Locked in on local IaaS?

Our industry is a funny one, while some things change incredibly quickly and new technology is always becoming available, some things take a ridiculous amount of time to change. 

One such area is local IaaS services - you know the old VPS stuff from the late 2000s? Sure it might be sold as a private cloud or similar now, but basically, you are renting VMs in someone's data centre. 

At The Instillery we were early adopters of public cloud, and rightfully so, a lot of questions were raised about migrating to cloud platforms in Australia and whether critical apps would function and be supported on these (at the time) new services. But that was a decade ago….. Since the industry has created a huge body of evidence that not only are most of the cited challenges relatively simple to overcome but that there are considerable benefits from public cloud.

So why do some of NZ’s largest IT companies still strongly promote their own platforms? 

Quite simple really. Money. 

Not ignoring the fact that there can be some legitimate use cases for locally hosted services, most of the time the advice is simply motivated by margins. Building and renting space on your own IaaS platform can deliver gross margins anywhere from 60% to 80%. These services are sitting in the cash cow/maturity phase of the product life cycle. So for every $10,000 a month you’re spending, $7,000 of that could be gross margin.

Further to this, renting out a rack in a data centre may generate between $2,000 and $10,000 per month in revenue depending on the power draw. Running an IaaS platform in that same rack can generate $250k-$500k per month of revenue for the same floor space in the data centre, for an investment of $500k-$1M of servers and infrastructure. Now your data centre returns are getting interesting!

Product Life Cycle

There are plenty of arguments made to support local platforms such as:

  • Data sovereignty - sure the Aussie government has the backdoor law, but if your data is that important and sensitive, encryption strategies are pretty handy. That of course does not change anything related to the jurisdiction, but it does give you control of your data.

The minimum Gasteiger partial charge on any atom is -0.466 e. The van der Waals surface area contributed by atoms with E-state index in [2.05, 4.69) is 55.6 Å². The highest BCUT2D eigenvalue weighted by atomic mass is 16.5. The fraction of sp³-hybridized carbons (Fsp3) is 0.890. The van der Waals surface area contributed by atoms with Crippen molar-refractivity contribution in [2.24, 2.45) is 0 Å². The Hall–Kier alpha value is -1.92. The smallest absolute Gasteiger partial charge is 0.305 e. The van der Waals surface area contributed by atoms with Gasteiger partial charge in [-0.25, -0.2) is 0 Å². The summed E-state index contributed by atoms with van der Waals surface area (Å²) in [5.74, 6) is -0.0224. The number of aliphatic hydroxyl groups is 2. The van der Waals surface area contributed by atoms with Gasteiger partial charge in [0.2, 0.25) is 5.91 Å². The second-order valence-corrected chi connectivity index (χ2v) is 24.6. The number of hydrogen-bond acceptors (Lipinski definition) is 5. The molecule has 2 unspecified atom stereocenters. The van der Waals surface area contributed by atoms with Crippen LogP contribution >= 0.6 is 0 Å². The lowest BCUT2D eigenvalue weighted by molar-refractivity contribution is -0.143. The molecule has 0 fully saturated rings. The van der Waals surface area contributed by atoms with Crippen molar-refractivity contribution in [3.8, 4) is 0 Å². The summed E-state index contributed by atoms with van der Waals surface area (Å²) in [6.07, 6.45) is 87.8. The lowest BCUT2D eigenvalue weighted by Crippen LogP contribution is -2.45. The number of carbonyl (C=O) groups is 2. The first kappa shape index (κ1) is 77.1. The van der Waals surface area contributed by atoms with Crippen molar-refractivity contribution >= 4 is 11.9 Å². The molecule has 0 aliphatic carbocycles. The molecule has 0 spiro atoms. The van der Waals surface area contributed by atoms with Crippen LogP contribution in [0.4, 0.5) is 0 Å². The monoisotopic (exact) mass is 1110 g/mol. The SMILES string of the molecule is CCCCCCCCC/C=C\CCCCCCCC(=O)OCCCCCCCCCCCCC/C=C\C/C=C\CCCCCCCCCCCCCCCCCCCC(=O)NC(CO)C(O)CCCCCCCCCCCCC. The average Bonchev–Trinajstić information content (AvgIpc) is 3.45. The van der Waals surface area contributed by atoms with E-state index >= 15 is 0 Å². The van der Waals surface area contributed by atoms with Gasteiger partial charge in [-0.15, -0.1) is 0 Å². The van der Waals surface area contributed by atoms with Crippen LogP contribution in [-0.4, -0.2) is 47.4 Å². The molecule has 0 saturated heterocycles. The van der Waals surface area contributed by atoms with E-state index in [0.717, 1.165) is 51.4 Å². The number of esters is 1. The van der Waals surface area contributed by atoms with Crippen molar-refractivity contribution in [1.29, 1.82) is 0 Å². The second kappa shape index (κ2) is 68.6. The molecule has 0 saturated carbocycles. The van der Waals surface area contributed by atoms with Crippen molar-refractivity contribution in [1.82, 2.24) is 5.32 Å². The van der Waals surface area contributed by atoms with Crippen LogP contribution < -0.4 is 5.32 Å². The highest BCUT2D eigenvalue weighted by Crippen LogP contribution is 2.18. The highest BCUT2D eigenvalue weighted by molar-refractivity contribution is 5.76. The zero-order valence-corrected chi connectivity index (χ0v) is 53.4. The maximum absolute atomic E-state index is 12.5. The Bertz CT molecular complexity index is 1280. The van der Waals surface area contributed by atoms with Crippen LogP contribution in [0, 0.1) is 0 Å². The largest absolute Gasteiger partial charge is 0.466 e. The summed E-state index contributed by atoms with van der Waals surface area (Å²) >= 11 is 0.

• Latency - it’s true that moving apps to Aussie adds about 30ms latency, however, it’s also true that plenty of apps can tolerate this without any noticeable end-user impact, and the apps that are most sensitive to latency have typically been designed to be in your office on the local network, so you’re probably using VDI or similar to deliver it anyway.
  • Application compatibility - this is a pretty dated argument. While in the early days of public cloud, people of course wanted to ensure that their applications would be supported by their cloud provider. Most vendors now support public cloud platforms and there are plenty of case studies to back this up. 

Plus did anyone mention that AWS, Google Cloud Platform and Microsoft Azure are all coming to NZ…..?

So if your local ICT provider is saying they’ve got the right cloud for you, you’ve really got to question is it right for you or right for them?

Two other tidbits I want to clear up in the interest of transparency: 

  • We also had our own local IaaS platform but migrated most of our customers to Azure over two years ago, and for those that didn’t want to move immediately, we organised a wholesale local service. We did this because we believed it kept our focus on our customers' needs, not on milking profits.
  • Public cloud does generate rebates for resellers however these are insignificant compared to local IaaS margins with no long-term guarantees. In some circumstances, resellers can also do things like reserved instances at a discounted rate and charge customers a full-on-demand cost. We have bundled a Cost Visibility tool with all our cloud-managed services to provide customers total transparency - something you should ask your public cloud reseller for if you have one. 

So if you’re looking for the right cloud for your business, make sure everyone has the right motivations!